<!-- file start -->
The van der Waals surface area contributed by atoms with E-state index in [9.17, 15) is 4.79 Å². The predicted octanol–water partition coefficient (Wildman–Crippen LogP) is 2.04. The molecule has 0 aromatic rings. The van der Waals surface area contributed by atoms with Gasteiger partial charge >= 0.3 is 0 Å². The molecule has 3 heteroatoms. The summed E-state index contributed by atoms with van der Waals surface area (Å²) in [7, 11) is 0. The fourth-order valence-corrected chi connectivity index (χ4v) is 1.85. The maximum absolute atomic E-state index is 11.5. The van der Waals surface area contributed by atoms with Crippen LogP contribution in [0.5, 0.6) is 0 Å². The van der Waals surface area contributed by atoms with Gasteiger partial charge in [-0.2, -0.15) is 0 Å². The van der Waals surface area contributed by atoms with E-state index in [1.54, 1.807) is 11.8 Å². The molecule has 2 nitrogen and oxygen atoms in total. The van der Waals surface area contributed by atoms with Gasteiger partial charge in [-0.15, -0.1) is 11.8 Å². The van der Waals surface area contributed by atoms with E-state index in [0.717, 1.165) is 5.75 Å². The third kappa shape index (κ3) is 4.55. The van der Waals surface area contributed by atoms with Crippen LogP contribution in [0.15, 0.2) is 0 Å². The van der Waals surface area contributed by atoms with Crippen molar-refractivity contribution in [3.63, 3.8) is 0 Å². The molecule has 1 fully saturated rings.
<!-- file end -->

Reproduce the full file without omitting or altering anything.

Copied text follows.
The van der Waals surface area contributed by atoms with E-state index in [9.17, 15) is 4.79 Å². The predicted octanol–water partition coefficient (Wildman–Crippen LogP) is 2.04. The molecule has 0 aromatic rings. The van der Waals surface area contributed by atoms with Gasteiger partial charge >= 0.3 is 0 Å². The molecule has 3 heteroatoms. The summed E-state index contributed by atoms with van der Waals surface area (Å²) in [7, 11) is 0. The fourth-order valence-corrected chi connectivity index (χ4v) is 1.85. The maximum absolute atomic E-state index is 11.5. The van der Waals surface area contributed by atoms with Crippen LogP contribution in [0.5, 0.6) is 0 Å². The van der Waals surface area contributed by atoms with Gasteiger partial charge in [-0.2, -0.15) is 0 Å². The van der Waals surface area contributed by atoms with E-state index in [1.54, 1.807) is 11.8 Å². The molecule has 2 nitrogen and oxygen atoms in total. The van der Waals surface area contributed by atoms with Gasteiger partial charge in [-0.15, -0.1) is 11.8 Å². The van der Waals surface area contributed by atoms with E-state index in [0.717, 1.165) is 5.75 Å². The third kappa shape index (κ3) is 4.55. The van der Waals surface area contributed by atoms with Crippen LogP contribution in [0.15, 0.2) is 0 Å². The van der Waals surface area contributed by atoms with Crippen molar-refractivity contribution in [3.63, 3.8) is 0 Å². The molecule has 1 fully saturated rings.